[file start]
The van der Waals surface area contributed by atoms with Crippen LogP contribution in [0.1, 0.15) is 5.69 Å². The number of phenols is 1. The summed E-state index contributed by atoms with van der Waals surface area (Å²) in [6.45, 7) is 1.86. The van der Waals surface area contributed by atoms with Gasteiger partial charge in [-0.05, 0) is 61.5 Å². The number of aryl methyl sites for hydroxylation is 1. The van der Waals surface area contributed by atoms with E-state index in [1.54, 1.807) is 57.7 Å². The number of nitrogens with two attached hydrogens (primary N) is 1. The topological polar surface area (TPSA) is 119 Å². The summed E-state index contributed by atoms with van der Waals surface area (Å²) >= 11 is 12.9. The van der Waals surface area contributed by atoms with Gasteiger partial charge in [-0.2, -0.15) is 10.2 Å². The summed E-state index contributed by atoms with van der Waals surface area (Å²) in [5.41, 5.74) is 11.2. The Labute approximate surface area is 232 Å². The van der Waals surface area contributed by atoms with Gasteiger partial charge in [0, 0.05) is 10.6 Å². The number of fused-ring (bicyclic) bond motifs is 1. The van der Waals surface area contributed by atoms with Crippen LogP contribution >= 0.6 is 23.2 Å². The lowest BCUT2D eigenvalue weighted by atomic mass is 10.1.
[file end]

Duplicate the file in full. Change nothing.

The van der Waals surface area contributed by atoms with Crippen LogP contribution in [0.1, 0.15) is 5.69 Å². The number of phenols is 1. The summed E-state index contributed by atoms with van der Waals surface area (Å²) in [6.45, 7) is 1.86. The van der Waals surface area contributed by atoms with Gasteiger partial charge in [-0.05, 0) is 61.5 Å². The number of aryl methyl sites for hydroxylation is 1. The van der Waals surface area contributed by atoms with E-state index in [1.54, 1.807) is 57.7 Å². The number of nitrogens with two attached hydrogens (primary N) is 1. The topological polar surface area (TPSA) is 119 Å². The summed E-state index contributed by atoms with van der Waals surface area (Å²) >= 11 is 12.9. The van der Waals surface area contributed by atoms with Gasteiger partial charge in [-0.2, -0.15) is 10.2 Å². The summed E-state index contributed by atoms with van der Waals surface area (Å²) in [5.41, 5.74) is 11.2. The Labute approximate surface area is 232 Å². The van der Waals surface area contributed by atoms with Gasteiger partial charge in [0, 0.05) is 10.6 Å². The number of fused-ring (bicyclic) bond motifs is 1. The van der Waals surface area contributed by atoms with Crippen LogP contribution >= 0.6 is 23.2 Å². The lowest BCUT2D eigenvalue weighted by atomic mass is 10.1.